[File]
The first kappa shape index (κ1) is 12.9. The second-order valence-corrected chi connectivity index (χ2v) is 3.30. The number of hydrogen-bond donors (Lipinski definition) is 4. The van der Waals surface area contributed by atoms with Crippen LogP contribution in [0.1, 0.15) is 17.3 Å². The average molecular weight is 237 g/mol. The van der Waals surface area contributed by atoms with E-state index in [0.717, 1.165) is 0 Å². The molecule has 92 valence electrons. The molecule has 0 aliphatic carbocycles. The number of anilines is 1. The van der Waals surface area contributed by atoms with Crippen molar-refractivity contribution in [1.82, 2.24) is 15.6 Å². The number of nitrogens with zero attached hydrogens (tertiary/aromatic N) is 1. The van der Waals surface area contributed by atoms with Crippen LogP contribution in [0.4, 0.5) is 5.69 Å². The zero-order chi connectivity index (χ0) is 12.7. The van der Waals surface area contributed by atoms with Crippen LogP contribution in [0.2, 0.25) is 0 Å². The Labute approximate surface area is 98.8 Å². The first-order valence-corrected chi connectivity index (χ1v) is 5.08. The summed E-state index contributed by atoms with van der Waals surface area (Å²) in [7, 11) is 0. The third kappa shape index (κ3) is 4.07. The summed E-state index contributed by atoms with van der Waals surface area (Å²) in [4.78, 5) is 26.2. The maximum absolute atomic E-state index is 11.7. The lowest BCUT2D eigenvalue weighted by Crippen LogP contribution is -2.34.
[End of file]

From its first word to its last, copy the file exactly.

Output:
The first kappa shape index (κ1) is 12.9. The second-order valence-corrected chi connectivity index (χ2v) is 3.30. The number of hydrogen-bond donors (Lipinski definition) is 4. The van der Waals surface area contributed by atoms with Crippen LogP contribution in [0.1, 0.15) is 17.3 Å². The average molecular weight is 237 g/mol. The van der Waals surface area contributed by atoms with E-state index in [0.717, 1.165) is 0 Å². The molecule has 92 valence electrons. The molecule has 0 aliphatic carbocycles. The number of anilines is 1. The van der Waals surface area contributed by atoms with Crippen molar-refractivity contribution in [1.82, 2.24) is 15.6 Å². The number of nitrogens with zero attached hydrogens (tertiary/aromatic N) is 1. The van der Waals surface area contributed by atoms with Crippen LogP contribution in [0.4, 0.5) is 5.69 Å². The zero-order chi connectivity index (χ0) is 12.7. The van der Waals surface area contributed by atoms with Crippen LogP contribution in [0.2, 0.25) is 0 Å². The Labute approximate surface area is 98.8 Å². The first-order valence-corrected chi connectivity index (χ1v) is 5.08. The summed E-state index contributed by atoms with van der Waals surface area (Å²) in [7, 11) is 0. The third kappa shape index (κ3) is 4.07. The summed E-state index contributed by atoms with van der Waals surface area (Å²) in [4.78, 5) is 26.2. The maximum absolute atomic E-state index is 11.7. The lowest BCUT2D eigenvalue weighted by Crippen LogP contribution is -2.34.